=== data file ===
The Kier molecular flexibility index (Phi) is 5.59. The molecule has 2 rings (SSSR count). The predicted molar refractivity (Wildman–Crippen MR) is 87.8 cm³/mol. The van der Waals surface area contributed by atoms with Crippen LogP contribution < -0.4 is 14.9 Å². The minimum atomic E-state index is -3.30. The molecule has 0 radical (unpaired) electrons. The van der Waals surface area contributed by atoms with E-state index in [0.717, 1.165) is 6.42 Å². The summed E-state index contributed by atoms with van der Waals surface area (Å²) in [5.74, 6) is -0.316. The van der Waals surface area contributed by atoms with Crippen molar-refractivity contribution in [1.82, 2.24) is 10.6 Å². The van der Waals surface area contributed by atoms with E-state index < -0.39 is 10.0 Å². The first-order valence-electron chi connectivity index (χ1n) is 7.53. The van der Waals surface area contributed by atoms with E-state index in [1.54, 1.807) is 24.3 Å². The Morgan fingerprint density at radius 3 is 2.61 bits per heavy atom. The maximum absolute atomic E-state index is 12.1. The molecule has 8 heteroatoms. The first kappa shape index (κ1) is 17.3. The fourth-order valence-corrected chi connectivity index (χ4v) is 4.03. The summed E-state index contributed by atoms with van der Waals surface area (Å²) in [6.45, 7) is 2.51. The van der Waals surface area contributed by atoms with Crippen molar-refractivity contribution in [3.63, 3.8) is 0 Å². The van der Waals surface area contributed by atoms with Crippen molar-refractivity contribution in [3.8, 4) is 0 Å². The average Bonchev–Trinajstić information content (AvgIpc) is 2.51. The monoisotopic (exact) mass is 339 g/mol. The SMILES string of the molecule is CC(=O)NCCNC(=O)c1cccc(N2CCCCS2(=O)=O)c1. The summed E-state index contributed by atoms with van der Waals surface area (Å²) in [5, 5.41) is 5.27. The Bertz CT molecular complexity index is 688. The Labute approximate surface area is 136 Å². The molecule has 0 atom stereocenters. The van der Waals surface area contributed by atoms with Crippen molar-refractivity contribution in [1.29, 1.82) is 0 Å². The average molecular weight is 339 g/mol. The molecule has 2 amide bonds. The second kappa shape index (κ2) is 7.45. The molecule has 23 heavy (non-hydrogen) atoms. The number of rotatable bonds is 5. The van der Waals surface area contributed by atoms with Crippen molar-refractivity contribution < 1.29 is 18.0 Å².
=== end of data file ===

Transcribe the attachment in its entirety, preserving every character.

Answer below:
The Kier molecular flexibility index (Phi) is 5.59. The molecule has 2 rings (SSSR count). The predicted molar refractivity (Wildman–Crippen MR) is 87.8 cm³/mol. The van der Waals surface area contributed by atoms with Crippen LogP contribution < -0.4 is 14.9 Å². The minimum atomic E-state index is -3.30. The molecule has 0 radical (unpaired) electrons. The van der Waals surface area contributed by atoms with E-state index in [0.717, 1.165) is 6.42 Å². The summed E-state index contributed by atoms with van der Waals surface area (Å²) in [5.74, 6) is -0.316. The van der Waals surface area contributed by atoms with Crippen molar-refractivity contribution in [1.82, 2.24) is 10.6 Å². The van der Waals surface area contributed by atoms with E-state index < -0.39 is 10.0 Å². The first-order valence-electron chi connectivity index (χ1n) is 7.53. The van der Waals surface area contributed by atoms with E-state index in [1.54, 1.807) is 24.3 Å². The Morgan fingerprint density at radius 3 is 2.61 bits per heavy atom. The maximum absolute atomic E-state index is 12.1. The molecule has 8 heteroatoms. The first kappa shape index (κ1) is 17.3. The fourth-order valence-corrected chi connectivity index (χ4v) is 4.03. The summed E-state index contributed by atoms with van der Waals surface area (Å²) in [6.45, 7) is 2.51. The van der Waals surface area contributed by atoms with Crippen molar-refractivity contribution in [3.63, 3.8) is 0 Å². The van der Waals surface area contributed by atoms with Crippen molar-refractivity contribution in [3.8, 4) is 0 Å². The average Bonchev–Trinajstić information content (AvgIpc) is 2.51. The monoisotopic (exact) mass is 339 g/mol. The SMILES string of the molecule is CC(=O)NCCNC(=O)c1cccc(N2CCCCS2(=O)=O)c1. The summed E-state index contributed by atoms with van der Waals surface area (Å²) in [5, 5.41) is 5.27. The Bertz CT molecular complexity index is 688. The Labute approximate surface area is 136 Å². The molecule has 0 atom stereocenters. The van der Waals surface area contributed by atoms with Crippen molar-refractivity contribution in [1.29, 1.82) is 0 Å². The average molecular weight is 339 g/mol. The molecule has 2 amide bonds. The second kappa shape index (κ2) is 7.45. The molecule has 23 heavy (non-hydrogen) atoms. The number of rotatable bonds is 5. The van der Waals surface area contributed by atoms with Crippen molar-refractivity contribution < 1.29 is 18.0 Å².